At one point, when I was a teenager, I got to my wits end with Jacob's antics and I wrote him a little song called "Jacob is Such a Dumb Brat." I used to play it for my friends on the piano and we would all laugh. One day Jake was really getting on my nerves so I decided to torment him a little by playing him the song. After I was through he said "that was great Uncle Thomas! Play it again!" Despite my teenage angst and all my bad behavior, Jacob didn't have a mean, vindictive bone in his body.

Jake & me as kids with Jake's father, David Posted by Hello

A lot of us have been talking recently about how funny Jacob was. He had impeccable comedic timing, which actually started when he was a very small child with a penchant for toilet humor. One of our favorite family stories is the time Marg & Dave took him with to the DMV when they had to renew their drivers licenses. It was a Saturday and they were in one of those horrible government offices with about a thousand people in line and one bathroom to share. Jacob had to go to the bathroom, so David took him inside & sat him on the toilet, and then left the bathroom to wait for him outside. He had just walked about 5 feet away from the bathroom door to help Marg with something, when all of a sudden Jake walks out of the bathroom into this room with a thousand people, pants down around his ankles, and announces to the entire room "Dad, you have to come wipe me!!!!!"

Another time when I was about 14 we were out for dinner and they asked me to take Jake to the bathroom. I took him in and helped him with his business. When he was through I helped zip him up, but unfortunately caught a tiny piece of skin in the zipper. He yelped in pain, understandably. I checked him to make sure there was no real damage, and everything looked fine except that he was still whimpering. I was trying to console him when in walked an elderly gentleman, at which point Jake yelled at the top of his lungs "YOU HURT MY PENIS!!!!" I could have died.

He was funny his entire life. One time when I was living in California Jake came out to spend a week with me. I remember going out to dinner with him at Johnny Rockets on Melrose Avenue. We were sitting in the outdoor cafe section when he started telling me stories about his mother complaining about bad service in restaurants. He started doing this imitation of her in this silly nasally voice and I just lost it - he had me on the floor laughing. "I want that waitress to come back here and apologize!!!" he kept murmuring at intervals whenever I had my mouth full of food so that I would laugh and almost choke myself. He was really hysterical.

Even though he made fun of them, Jake was incredibly devoted to his parents and family. He was clearly one of the smartest people around, but he chose to go to a small local college instead of branching out to a big name school, where he surely would have been accepted and done well. When he graduated from college I begged him to move to Chicago or one of the coasts where he might find better opportunities, but I think I he really didn't want to go far from home at that point. He enjoyed every minute he spent with his parents. Well, almost every minute, with the exception of a few years when he was a teen. But he was a really fun kid, and his parents are really fun people, and he wanted to be with them. And I know he was equally devoted to his wife, Bridget.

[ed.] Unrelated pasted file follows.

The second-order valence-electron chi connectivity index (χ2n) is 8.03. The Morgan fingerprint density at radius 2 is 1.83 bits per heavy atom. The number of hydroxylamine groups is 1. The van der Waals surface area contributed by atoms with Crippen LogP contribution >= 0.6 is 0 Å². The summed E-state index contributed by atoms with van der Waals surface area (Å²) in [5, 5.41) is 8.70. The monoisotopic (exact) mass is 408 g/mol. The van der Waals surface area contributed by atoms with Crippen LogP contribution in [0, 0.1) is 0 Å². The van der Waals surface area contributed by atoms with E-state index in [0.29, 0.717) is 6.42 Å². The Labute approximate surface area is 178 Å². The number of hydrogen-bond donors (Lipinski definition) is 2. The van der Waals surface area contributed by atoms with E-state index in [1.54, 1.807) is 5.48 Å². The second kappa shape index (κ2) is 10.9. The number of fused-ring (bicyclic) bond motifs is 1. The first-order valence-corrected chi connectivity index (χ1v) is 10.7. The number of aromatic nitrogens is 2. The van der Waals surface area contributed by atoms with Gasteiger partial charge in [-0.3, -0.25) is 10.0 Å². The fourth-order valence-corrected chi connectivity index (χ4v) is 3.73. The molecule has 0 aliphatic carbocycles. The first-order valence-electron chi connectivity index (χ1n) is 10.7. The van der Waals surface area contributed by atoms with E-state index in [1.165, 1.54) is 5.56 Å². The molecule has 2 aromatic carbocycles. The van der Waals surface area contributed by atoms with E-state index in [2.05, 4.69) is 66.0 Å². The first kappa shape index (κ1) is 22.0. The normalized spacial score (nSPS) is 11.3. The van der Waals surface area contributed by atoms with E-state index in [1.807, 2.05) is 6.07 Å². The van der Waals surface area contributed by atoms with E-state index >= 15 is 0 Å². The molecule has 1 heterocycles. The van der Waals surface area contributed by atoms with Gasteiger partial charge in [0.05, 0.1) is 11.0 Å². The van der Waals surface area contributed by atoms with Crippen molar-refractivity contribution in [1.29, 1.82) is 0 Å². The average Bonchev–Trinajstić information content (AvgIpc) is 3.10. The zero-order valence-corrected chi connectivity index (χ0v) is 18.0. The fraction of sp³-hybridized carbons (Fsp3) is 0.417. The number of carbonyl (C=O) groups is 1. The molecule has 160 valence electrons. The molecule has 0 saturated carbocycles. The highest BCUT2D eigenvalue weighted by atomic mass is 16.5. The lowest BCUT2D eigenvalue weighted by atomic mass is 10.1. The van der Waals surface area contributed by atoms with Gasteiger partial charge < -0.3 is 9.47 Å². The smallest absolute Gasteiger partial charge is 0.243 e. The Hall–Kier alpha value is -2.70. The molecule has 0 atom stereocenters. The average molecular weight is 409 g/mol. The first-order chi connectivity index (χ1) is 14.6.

Our good family friends Bob & Judy Ward recently wrote a letter to the editor of the Chicago Tribune, which included a lovely tribute to Jacob. One of the things they said in this letter was that while it remains to be seen whether the world will be better off without Saddam Hussein, one thing is for sure: the world is not better off without Jacob. I couldn't agree more.

I can tell you that Jacob's death is the worst thing that has ever happened to our family. And so now, all these years later, I find that I've come full circle from that day in 1974 when I cried at my sister's wedding. Now I'm crying over my sister's son's death because I know that nothing will ever be the same for us after this.

I'll never forget the sound of my sister's voice when I talked to her on the phone the night that Jacob died. She couldn't talk except to say over & over "I don't know what to do. I don't know what to do." I don't know either. We all lost a piece of our hearts when we lost Jacob.

Maybe we can try to fill these holes in our hearts with some of the love, compassion, gentleness, kindness and forgiving spirit that Jacob embodied during his short stay on earth. And maybe we can all try to be just one-tenth the kind of person that Jacob was. It's true: the world is not better off without Jacob. But if we can try to do these things to honor his memory, we will know at least that the world is better off because Jacob was in it.

Jacob Christopher Palmatier 11/7/75 - 2/24/2005 Posted by Hello

Jacob was killed by a roadside bomb in Muqdadiya, Iraq, only two weeks after his arrival. He was 29.